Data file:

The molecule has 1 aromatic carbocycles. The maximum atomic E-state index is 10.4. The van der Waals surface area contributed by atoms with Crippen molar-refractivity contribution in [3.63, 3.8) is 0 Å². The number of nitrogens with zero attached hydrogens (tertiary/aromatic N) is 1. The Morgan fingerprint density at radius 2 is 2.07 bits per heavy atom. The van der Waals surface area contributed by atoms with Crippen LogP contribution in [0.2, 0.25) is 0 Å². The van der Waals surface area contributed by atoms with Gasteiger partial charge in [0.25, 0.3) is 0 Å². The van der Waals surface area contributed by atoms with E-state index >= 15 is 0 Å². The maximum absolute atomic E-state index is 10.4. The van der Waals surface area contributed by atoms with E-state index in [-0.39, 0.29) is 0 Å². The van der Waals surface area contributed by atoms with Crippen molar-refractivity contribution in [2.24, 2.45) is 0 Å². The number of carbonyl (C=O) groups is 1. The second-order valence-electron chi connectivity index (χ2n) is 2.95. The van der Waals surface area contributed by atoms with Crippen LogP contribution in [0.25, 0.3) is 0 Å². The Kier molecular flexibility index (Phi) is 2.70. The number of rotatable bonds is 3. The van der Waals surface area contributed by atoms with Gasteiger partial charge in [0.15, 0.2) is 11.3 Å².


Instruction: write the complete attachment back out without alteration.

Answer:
The molecule has 1 aromatic carbocycles. The maximum atomic E-state index is 10.4. The van der Waals surface area contributed by atoms with Crippen molar-refractivity contribution in [3.63, 3.8) is 0 Å². The number of nitrogens with zero attached hydrogens (tertiary/aromatic N) is 1. The Morgan fingerprint density at radius 2 is 2.07 bits per heavy atom. The van der Waals surface area contributed by atoms with Crippen LogP contribution in [0.2, 0.25) is 0 Å². The van der Waals surface area contributed by atoms with Gasteiger partial charge in [0.25, 0.3) is 0 Å². The van der Waals surface area contributed by atoms with E-state index >= 15 is 0 Å². The maximum absolute atomic E-state index is 10.4. The van der Waals surface area contributed by atoms with E-state index in [-0.39, 0.29) is 0 Å². The van der Waals surface area contributed by atoms with Crippen molar-refractivity contribution in [2.24, 2.45) is 0 Å². The number of carbonyl (C=O) groups is 1. The second-order valence-electron chi connectivity index (χ2n) is 2.95. The van der Waals surface area contributed by atoms with Crippen LogP contribution in [0.25, 0.3) is 0 Å². The Kier molecular flexibility index (Phi) is 2.70. The number of rotatable bonds is 3. The van der Waals surface area contributed by atoms with Gasteiger partial charge in [0.15, 0.2) is 11.3 Å².